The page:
It's supposed to start chirping like a cricket when you turn out the lights. I don't really understand how it works, but it's something to do with a light-dependent resistor which increases voltage across an IC input. This apparently activates a little oscillator and that makes the noise.

Here is mine. It doesn't work.

Clifford The Dead Cricket

I've checked, and re-checked, and re-re-checked the components, to ensure that everything is in the right place, and with the right polarity. I've also checked my soldering which, while pretty dodgy in places, does at least look to be basically functional.

For future reference, diodes have the stripe on their cathode, not the anode. This is despite contradictory advice you might find on the internet.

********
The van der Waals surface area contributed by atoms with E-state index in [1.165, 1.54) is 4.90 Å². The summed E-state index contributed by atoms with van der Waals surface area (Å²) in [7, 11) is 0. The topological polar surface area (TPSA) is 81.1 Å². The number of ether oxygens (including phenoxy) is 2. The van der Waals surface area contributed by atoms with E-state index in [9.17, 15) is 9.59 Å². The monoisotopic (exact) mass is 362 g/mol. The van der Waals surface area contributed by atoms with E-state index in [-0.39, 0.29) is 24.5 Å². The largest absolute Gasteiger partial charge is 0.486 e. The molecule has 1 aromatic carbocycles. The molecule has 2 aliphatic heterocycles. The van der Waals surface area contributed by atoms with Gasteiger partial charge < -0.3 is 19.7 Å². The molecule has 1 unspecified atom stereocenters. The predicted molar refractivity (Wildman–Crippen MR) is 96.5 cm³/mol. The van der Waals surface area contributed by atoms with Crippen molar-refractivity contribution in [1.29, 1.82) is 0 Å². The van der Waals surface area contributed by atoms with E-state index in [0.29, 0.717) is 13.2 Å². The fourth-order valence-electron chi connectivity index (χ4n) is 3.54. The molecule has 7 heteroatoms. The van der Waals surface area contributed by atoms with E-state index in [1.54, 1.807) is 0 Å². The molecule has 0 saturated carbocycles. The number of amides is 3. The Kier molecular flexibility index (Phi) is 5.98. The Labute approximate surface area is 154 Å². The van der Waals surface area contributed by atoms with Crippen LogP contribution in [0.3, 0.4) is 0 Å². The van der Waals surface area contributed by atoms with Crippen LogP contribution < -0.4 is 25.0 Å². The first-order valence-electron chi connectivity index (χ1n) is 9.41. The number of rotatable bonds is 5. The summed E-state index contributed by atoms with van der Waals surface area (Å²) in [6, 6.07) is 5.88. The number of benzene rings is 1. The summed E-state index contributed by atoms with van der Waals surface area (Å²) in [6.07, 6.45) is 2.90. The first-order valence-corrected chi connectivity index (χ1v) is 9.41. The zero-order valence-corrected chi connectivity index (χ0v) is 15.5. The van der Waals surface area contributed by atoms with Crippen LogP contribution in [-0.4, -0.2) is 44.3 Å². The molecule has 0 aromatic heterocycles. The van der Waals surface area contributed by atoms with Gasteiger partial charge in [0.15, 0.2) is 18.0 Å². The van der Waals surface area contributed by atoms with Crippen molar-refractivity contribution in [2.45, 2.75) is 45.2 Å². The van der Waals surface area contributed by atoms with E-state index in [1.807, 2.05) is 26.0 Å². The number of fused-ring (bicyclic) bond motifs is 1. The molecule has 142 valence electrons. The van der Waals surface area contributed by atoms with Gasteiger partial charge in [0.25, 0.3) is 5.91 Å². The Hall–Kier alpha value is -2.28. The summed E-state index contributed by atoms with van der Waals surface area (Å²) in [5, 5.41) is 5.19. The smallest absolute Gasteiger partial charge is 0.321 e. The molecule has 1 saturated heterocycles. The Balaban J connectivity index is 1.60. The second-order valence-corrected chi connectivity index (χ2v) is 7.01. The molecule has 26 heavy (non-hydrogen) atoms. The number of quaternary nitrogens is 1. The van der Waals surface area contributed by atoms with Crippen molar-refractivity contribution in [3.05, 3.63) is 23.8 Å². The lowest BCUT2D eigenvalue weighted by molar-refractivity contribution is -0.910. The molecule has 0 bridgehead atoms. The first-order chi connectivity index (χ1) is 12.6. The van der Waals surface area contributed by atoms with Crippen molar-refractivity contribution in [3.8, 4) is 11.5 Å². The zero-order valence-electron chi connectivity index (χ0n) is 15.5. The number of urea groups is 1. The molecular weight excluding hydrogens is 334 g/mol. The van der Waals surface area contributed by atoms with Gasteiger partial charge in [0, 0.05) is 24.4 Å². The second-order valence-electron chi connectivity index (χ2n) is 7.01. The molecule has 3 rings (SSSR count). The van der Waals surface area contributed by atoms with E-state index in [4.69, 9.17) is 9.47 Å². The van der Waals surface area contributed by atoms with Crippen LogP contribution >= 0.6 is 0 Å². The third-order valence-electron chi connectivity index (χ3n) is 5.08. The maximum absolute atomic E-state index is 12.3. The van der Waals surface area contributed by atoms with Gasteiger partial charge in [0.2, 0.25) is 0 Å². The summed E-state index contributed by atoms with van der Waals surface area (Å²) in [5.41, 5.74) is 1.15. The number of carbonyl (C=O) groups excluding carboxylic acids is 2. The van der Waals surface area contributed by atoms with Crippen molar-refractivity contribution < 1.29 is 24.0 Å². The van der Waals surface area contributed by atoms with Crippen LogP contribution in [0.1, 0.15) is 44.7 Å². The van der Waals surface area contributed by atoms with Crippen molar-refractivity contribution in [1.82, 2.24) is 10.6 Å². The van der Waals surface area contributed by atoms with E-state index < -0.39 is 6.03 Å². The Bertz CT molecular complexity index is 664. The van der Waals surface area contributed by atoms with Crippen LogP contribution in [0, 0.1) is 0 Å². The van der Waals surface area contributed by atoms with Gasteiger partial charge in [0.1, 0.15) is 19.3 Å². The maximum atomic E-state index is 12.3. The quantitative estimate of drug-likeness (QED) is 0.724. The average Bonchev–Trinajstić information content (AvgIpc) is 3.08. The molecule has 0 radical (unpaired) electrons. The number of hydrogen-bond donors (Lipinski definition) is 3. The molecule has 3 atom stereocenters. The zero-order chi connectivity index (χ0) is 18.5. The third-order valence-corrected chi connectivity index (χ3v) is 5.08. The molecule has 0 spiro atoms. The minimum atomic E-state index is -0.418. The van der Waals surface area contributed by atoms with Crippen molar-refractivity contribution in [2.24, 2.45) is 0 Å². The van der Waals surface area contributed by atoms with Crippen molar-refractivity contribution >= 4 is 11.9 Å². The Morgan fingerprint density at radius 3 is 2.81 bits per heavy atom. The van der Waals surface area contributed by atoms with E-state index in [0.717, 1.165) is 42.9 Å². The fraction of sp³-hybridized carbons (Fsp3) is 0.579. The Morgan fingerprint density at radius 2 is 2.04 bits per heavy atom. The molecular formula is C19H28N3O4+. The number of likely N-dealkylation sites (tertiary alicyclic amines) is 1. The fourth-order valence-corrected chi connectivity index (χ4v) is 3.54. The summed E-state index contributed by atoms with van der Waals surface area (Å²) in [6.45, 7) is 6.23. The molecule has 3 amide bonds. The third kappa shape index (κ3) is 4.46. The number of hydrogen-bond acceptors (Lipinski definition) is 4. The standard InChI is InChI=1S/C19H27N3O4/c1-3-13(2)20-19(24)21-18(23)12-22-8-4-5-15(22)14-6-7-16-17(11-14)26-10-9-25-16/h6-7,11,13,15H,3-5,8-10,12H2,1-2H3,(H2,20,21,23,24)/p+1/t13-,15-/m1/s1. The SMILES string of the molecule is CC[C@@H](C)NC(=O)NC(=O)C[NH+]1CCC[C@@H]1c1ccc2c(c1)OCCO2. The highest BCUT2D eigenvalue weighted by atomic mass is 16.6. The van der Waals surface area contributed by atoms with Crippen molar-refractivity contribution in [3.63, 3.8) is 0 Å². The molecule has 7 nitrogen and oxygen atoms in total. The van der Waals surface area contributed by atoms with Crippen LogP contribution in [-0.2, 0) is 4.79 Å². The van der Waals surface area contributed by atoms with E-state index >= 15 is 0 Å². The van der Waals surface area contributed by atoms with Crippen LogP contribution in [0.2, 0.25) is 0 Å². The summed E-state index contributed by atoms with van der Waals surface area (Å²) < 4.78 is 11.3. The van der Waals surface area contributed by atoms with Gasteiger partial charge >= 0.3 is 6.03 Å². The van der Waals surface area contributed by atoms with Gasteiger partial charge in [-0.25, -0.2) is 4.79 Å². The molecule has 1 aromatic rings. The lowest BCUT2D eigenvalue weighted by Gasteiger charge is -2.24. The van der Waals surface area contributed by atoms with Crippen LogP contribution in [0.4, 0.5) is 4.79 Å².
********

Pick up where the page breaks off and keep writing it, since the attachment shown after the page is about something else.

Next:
I can get him to chirp by shorting various pins on the IC - which indicates that it is something to do with the logic parts of the circuit. Perhaps I've fried a transistor or something, I don't know.

Troubleshooting tips appreciated.


Posted by
2009-01-11 18:24:02 -0600

There is an errata entry that might affect it. They say:

"...Also, the 68kΩ resistor on the parts overlay should be a 10kΩ value, as shown on the circuit diagram and parts list."

It's great that you're getting in to electronics now.

Posted by
2009-01-11 18:51:46 -0600

Without a circuit diagram for clifford, it's a bit hard to troubleshoot it remotely ;-)

However, according to this page, some things to check include:

  • check that you haven't transposed Q1 and Q2

  • check the orientation of D1 and D2

  • check your resistors